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This book presents the first extended study of the representation of Egypt in the writings of Philo of Alexandria. Philo is a crucial witness, not only to the experiences of the Jews of Alexandria, but to the world of early Roman Egypt in general. As historians of Roman Alexandria and Egypt are well aware, we have access to very few voices from inside the country in this era; Philo is the best we have. As a commentator on Jewish Scripture, Philo is also one of the most valuable sources for the interpretation of Egypt in the Pentateuch. He not only writes very extensively on this subject, but he does so in ways that are remarkable for their originality when compared with the surviving literature of ancient Judaism. In this book, Sarah Pearce tries to understand Philo in relation to the wider context in which he lived and worked. Key areas for investigation include: defining the 'Egyptian' in Philo's world; Philo's treatment of the Egypt of the Pentateuch as a symbol of 'the land of the body'; Philo's emphasis on Egyptian inhospitableness; and his treatment of Egyptian religion, focusing on Nile veneration and animal worship.

Peoples and Places

Author : Matthew Hirt
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Jesus’s final command to his disciples was to make disciples of all nations. But who are the nations? How do we know we are being obedient to the task? Do our current lists of ethnolinguistic people groups sufficiently answer the question? For the last fifty years, missiologists and missionaries have discussed this topic, but much of the conversation has been focused on definitions that give little attention to biblical theology. When we explore how the Bible describes “the nations,” we find some other categories that have been overlooked, forgotten, or set aside in the development of missions strategy. Geography is one of these categories. However, this is not simply bringing current geo-political entities back into our missions strategy. Instead, Matthew Hirt is calling on missiologists, missions researchers, and missionaries on the field to discover how people groups identify their own geographies and, in turn, how that geography contributes to a people group’s identity.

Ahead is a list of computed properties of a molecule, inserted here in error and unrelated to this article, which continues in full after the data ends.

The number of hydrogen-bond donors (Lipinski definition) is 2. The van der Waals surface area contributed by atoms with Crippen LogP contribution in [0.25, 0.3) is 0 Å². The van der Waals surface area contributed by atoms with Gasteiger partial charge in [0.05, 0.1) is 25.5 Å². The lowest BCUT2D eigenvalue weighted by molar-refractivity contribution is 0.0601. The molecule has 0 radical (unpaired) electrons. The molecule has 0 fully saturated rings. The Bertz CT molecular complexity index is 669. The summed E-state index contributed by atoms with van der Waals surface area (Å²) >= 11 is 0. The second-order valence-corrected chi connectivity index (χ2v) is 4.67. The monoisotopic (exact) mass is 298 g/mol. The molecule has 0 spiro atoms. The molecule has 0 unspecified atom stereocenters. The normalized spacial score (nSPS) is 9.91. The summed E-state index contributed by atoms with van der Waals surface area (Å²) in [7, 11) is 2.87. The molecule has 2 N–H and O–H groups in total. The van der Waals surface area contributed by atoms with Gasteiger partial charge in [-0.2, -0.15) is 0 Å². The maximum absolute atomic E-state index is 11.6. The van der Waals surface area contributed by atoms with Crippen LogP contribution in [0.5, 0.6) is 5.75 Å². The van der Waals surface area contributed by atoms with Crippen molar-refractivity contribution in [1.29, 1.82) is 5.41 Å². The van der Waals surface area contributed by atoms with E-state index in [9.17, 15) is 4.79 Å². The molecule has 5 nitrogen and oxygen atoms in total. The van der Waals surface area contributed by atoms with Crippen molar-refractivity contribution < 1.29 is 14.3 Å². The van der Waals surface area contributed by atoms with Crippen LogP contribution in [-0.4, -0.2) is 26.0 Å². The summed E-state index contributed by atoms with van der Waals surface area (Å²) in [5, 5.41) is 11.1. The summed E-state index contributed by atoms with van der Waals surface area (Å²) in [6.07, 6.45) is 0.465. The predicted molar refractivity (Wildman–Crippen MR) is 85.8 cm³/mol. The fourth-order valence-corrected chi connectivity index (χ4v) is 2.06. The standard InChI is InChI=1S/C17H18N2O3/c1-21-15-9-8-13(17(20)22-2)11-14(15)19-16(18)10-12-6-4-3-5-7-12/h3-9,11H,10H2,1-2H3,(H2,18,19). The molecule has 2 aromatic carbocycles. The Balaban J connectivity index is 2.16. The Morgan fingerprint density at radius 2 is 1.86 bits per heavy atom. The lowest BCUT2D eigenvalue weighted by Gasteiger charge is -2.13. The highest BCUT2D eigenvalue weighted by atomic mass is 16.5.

Ancient West East Volume 3 Volume 3 No 2

Author : Gocha Tsetskhladze
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Ancient West & East is a peer-reviewed (bi-)annual devoted to the study of the history and archaeology of the periphery of the Graeco-Roman world, concentrating on local societies and cultures and their interaction with the Graeco-Roman, Near Eastern and early Byzantine worlds. The chronological and geographical scope is deliberately broad and comprehensive, ranging from the second millennium BC to Late Antiquity, and encompassing the whole ancient Mediterranean world and beyond, including ancient Central and Eastern Europe, the Black Sea region, Central Asia and the Near East. Ancient West & East aims to bring forward high-calibre studies from a wide range of disciplines and to provide a forum for discussion and better understanding of the interface of the classical and barbarian world throughout the period. Ancient West & East will reflect the thriving and fascinating developments in the study of the ancient world, bringing together Classical and Near Eastern Studies and Eastern and Western scholarship. Each volume will consist of articles, notes and reviews. Libraries and scholars will appreciate to find so much new material easily accessible in one volume.